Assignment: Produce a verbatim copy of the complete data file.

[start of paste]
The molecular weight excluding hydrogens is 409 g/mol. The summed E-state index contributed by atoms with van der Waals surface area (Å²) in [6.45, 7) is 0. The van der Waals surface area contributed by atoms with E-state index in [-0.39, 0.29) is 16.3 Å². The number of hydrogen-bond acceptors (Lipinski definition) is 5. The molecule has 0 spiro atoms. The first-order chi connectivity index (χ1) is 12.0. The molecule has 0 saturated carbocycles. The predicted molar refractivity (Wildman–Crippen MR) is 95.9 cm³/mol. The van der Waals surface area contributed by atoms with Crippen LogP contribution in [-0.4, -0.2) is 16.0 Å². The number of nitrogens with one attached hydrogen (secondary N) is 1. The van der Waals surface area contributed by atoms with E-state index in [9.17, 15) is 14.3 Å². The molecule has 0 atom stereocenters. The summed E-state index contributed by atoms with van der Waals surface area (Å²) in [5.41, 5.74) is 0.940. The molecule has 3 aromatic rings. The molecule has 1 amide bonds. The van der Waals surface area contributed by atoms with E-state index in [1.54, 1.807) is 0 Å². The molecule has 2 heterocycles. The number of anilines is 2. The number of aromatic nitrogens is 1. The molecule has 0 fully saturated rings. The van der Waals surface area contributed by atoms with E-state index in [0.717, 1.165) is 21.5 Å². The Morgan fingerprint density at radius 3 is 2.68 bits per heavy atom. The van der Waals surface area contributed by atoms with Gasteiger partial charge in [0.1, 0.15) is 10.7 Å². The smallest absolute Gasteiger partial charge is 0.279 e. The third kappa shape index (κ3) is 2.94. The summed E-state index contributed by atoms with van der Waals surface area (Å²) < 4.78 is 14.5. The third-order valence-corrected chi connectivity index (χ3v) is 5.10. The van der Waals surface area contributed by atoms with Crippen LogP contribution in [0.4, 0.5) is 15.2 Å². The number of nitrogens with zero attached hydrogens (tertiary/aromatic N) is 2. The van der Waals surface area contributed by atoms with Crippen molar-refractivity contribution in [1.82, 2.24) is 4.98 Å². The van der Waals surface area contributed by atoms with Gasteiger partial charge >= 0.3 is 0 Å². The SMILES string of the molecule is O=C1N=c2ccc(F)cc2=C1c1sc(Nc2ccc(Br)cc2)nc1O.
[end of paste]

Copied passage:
The molecular weight excluding hydrogens is 409 g/mol. The summed E-state index contributed by atoms with van der Waals surface area (Å²) in [6.45, 7) is 0. The van der Waals surface area contributed by atoms with E-state index in [-0.39, 0.29) is 16.3 Å². The number of hydrogen-bond acceptors (Lipinski definition) is 5. The molecule has 0 spiro atoms. The first-order chi connectivity index (χ1) is 12.0. The molecule has 0 saturated carbocycles. The predicted molar refractivity (Wildman–Crippen MR) is 95.9 cm³/mol. The van der Waals surface area contributed by atoms with Crippen LogP contribution in [-0.4, -0.2) is 16.0 Å². The number of nitrogens with one attached hydrogen (secondary N) is 1. The van der Waals surface area contributed by atoms with E-state index in [9.17, 15) is 14.3 Å². The molecule has 0 atom stereocenters. The summed E-state index contributed by atoms with van der Waals surface area (Å²) in [5.41, 5.74) is 0.940. The molecule has 3 aromatic rings. The molecule has 1 amide bonds. The van der Waals surface area contributed by atoms with E-state index in [1.54, 1.807) is 0 Å². The molecule has 2 heterocycles. The number of anilines is 2. The number of aromatic nitrogens is 1. The molecule has 0 fully saturated rings. The van der Waals surface area contributed by atoms with E-state index in [0.717, 1.165) is 21.5 Å². The Morgan fingerprint density at radius 3 is 2.68 bits per heavy atom. The van der Waals surface area contributed by atoms with Gasteiger partial charge in [0.1, 0.15) is 10.7 Å². The smallest absolute Gasteiger partial charge is 0.279 e. The third kappa shape index (κ3) is 2.94. The summed E-state index contributed by atoms with van der Waals surface area (Å²) < 4.78 is 14.5. The third-order valence-corrected chi connectivity index (χ3v) is 5.10. The van der Waals surface area contributed by atoms with Crippen LogP contribution in [0.4, 0.5) is 15.2 Å². The number of nitrogens with zero attached hydrogens (tertiary/aromatic N) is 2. The van der Waals surface area contributed by atoms with Crippen molar-refractivity contribution in [1.82, 2.24) is 4.98 Å². The van der Waals surface area contributed by atoms with Gasteiger partial charge >= 0.3 is 0 Å². The SMILES string of the molecule is O=C1N=c2ccc(F)cc2=C1c1sc(Nc2ccc(Br)cc2)nc1O.